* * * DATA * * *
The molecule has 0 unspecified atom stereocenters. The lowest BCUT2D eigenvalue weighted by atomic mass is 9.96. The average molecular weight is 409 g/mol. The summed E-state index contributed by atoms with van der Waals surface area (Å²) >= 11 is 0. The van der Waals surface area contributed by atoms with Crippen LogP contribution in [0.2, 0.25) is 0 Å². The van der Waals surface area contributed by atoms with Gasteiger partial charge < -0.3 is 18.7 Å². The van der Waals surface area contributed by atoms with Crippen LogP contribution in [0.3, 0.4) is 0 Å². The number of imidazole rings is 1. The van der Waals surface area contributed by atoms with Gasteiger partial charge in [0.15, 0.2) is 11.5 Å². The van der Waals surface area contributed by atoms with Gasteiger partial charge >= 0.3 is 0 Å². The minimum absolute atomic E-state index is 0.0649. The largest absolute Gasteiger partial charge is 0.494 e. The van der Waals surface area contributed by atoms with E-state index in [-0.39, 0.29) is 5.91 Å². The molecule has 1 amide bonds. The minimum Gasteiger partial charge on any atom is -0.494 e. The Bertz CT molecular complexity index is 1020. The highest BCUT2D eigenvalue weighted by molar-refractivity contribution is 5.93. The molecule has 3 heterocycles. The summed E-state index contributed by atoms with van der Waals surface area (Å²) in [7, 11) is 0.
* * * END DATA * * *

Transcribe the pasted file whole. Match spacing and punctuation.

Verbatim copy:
The molecule has 0 unspecified atom stereocenters. The lowest BCUT2D eigenvalue weighted by atomic mass is 9.96. The average molecular weight is 409 g/mol. The summed E-state index contributed by atoms with van der Waals surface area (Å²) >= 11 is 0. The van der Waals surface area contributed by atoms with Crippen LogP contribution in [0.2, 0.25) is 0 Å². The van der Waals surface area contributed by atoms with Gasteiger partial charge < -0.3 is 18.7 Å². The van der Waals surface area contributed by atoms with Crippen LogP contribution in [0.3, 0.4) is 0 Å². The number of imidazole rings is 1. The van der Waals surface area contributed by atoms with Gasteiger partial charge in [0.15, 0.2) is 11.5 Å². The van der Waals surface area contributed by atoms with Gasteiger partial charge >= 0.3 is 0 Å². The minimum absolute atomic E-state index is 0.0649. The largest absolute Gasteiger partial charge is 0.494 e. The van der Waals surface area contributed by atoms with E-state index in [-0.39, 0.29) is 5.91 Å². The molecule has 1 amide bonds. The minimum Gasteiger partial charge on any atom is -0.494 e. The Bertz CT molecular complexity index is 1020. The highest BCUT2D eigenvalue weighted by molar-refractivity contribution is 5.93. The molecule has 3 heterocycles. The summed E-state index contributed by atoms with van der Waals surface area (Å²) in [7, 11) is 0.